Posts Tagged ‘Tofu’

During the really busy time that is exams, all I want to do is cook and bake. I can hardly handle the temptation of getting up and baking muffins, making soup, or even just home-made pop-corn.

Well, you caught me. It’s true, I can’t handle it. I think I’ve made all of those in the last 3-4 days.

Now that I’ve been doing this university thing for the last 5 years, I have developed crafty ways of cooking during exam periods. I study lecture by lecture. In between each, I cook meals that I can make in little bursts of 10 minutes here and there [and I get my partner in crime to do a lot of the work, and the dishwashing is especially appreciated]. It’s my way of infusing fun into nutritional toxicology. Perhaps I can even call it studying.

This stir-fry is really fast and delicious, and can be made in maybe 3 bursts of 10 minutes each, as long as you remember to marinate the tofu in advance (the night before is best but a few hours is still ok).

Ingredients – 4 servings

Tofu marinade

-1 block tofu (extra firm is great, but sometimes I medium too for a change), sliced into 1/4 inch wedges
-3 cloves garlic, germ removed, and finely minced
-2 inch piece of fresh ginger, peeled and finely minced
-zest of 1 washed lime
-1/2 tsp cayenne pepper
-2 tsp sesame oil
-juice from one lime
-1/2 cup soy sauce
-1/2 cup water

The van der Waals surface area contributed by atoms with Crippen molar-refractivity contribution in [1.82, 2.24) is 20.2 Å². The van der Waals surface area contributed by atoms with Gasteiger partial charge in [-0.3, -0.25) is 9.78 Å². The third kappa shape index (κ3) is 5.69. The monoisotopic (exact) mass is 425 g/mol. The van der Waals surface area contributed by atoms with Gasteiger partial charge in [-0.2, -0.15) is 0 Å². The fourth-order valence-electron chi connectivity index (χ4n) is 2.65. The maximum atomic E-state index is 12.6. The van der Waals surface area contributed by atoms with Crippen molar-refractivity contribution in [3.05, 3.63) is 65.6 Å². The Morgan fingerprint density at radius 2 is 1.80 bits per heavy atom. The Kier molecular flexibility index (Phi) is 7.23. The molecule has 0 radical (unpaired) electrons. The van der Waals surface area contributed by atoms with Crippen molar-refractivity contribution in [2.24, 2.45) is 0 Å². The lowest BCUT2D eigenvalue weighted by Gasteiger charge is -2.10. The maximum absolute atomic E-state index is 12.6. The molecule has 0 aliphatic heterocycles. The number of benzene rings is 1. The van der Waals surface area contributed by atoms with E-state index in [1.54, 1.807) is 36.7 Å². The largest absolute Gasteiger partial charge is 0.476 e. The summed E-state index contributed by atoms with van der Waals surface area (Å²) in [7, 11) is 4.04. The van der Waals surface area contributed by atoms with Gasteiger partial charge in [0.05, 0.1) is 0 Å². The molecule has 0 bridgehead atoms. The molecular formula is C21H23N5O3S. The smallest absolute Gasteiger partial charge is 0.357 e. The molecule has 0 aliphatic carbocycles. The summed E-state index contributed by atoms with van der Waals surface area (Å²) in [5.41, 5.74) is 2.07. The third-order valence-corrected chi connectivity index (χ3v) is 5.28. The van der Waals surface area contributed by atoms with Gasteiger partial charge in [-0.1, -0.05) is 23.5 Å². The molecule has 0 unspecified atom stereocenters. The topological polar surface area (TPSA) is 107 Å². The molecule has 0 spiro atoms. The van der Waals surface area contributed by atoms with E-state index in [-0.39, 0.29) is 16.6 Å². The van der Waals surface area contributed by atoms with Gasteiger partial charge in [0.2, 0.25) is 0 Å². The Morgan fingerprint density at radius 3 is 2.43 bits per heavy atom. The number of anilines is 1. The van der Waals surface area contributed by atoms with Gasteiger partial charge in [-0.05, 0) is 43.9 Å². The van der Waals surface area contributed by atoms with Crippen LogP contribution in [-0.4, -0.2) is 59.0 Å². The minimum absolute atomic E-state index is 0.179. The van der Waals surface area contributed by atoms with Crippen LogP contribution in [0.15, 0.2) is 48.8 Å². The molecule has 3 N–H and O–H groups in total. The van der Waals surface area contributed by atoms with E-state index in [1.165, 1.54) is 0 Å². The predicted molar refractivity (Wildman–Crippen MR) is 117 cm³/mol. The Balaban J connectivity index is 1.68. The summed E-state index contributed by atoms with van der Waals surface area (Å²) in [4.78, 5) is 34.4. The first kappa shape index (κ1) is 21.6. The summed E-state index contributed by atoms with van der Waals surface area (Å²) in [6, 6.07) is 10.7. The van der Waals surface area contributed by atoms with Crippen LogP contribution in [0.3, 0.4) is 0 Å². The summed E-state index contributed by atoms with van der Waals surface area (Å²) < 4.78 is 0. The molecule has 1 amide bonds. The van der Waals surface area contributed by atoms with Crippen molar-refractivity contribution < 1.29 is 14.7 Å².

-1 onion or leek, sliced
-1 Tbsp canola oil x2
-2 tsp sesame oil x2
-1 clove garlic, germ removed, and sliced
-1 carrot, cut into juliennes
-1 red and 1 green pepper, sliced
-1 zucchini, halved then sliced
-1 head broccoli, cut into florets
-1 cup sugar-snap peas, stems removed
– Salt and pepper and cayenne to taste
-1/2 washed cilantro leaves

-1 package soba noodles


To make the tofu marinade, chop the garlic and ginger, and mix in a bowl with the remaining ingredients.  Slice the tofu and add it to the marinade.  I like to use a large roasting pan because then I can cover all the tofu with marinade. Cover it and let it rest in the fridge, occasionally (once or twice) basting it with the marinade. If you can remember to marinate it the night before, your taste buds will be rewarded.

The night of, take a first 10 minutes to chop everything.  Put the onion/leek separate, the garlic separate, and then in 1 bowl keep the broccoli and peas while in another bowl keep the remaining veggies you have cut.

In a second bout of effort, heat both types of oil in a wok or frying pan over medium heat.  Add the onion/leek, and let sauté for a few minutes.  Add the garlic for one more minute and stir.  Meanwhile, bring a pot of salted water to a boil for the soba noodles (or make some rice).